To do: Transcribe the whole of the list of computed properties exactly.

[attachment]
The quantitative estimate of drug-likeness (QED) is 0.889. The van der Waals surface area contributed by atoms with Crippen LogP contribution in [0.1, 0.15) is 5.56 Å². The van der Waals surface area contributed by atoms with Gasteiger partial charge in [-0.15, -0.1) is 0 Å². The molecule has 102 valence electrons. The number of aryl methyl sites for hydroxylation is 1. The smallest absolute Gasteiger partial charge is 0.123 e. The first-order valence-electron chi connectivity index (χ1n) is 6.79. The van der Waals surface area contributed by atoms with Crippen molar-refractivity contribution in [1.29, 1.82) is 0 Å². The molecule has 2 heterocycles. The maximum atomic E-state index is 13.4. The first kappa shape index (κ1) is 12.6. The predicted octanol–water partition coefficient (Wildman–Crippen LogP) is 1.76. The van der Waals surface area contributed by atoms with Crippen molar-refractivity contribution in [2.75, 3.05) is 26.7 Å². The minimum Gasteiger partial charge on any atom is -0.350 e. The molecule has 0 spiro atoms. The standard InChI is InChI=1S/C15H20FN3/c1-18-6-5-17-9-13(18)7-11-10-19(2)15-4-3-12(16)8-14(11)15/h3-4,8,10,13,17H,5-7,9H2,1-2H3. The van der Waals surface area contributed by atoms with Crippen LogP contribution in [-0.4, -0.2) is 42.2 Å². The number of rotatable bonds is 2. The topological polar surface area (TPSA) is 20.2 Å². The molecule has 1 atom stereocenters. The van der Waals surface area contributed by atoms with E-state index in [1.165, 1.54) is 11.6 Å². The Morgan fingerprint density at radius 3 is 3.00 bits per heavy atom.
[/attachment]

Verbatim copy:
The quantitative estimate of drug-likeness (QED) is 0.889. The van der Waals surface area contributed by atoms with Crippen LogP contribution in [0.1, 0.15) is 5.56 Å². The van der Waals surface area contributed by atoms with Gasteiger partial charge in [-0.15, -0.1) is 0 Å². The molecule has 102 valence electrons. The number of aryl methyl sites for hydroxylation is 1. The smallest absolute Gasteiger partial charge is 0.123 e. The first-order valence-electron chi connectivity index (χ1n) is 6.79. The van der Waals surface area contributed by atoms with Crippen molar-refractivity contribution in [1.29, 1.82) is 0 Å². The molecule has 2 heterocycles. The maximum atomic E-state index is 13.4. The first kappa shape index (κ1) is 12.6. The predicted octanol–water partition coefficient (Wildman–Crippen LogP) is 1.76. The van der Waals surface area contributed by atoms with Crippen molar-refractivity contribution in [2.75, 3.05) is 26.7 Å². The minimum Gasteiger partial charge on any atom is -0.350 e. The molecule has 0 spiro atoms. The standard InChI is InChI=1S/C15H20FN3/c1-18-6-5-17-9-13(18)7-11-10-19(2)15-4-3-12(16)8-14(11)15/h3-4,8,10,13,17H,5-7,9H2,1-2H3. The van der Waals surface area contributed by atoms with Crippen LogP contribution in [-0.4, -0.2) is 42.2 Å². The number of rotatable bonds is 2. The topological polar surface area (TPSA) is 20.2 Å². The molecule has 1 atom stereocenters. The van der Waals surface area contributed by atoms with E-state index in [1.165, 1.54) is 11.6 Å². The Morgan fingerprint density at radius 3 is 3.00 bits per heavy atom.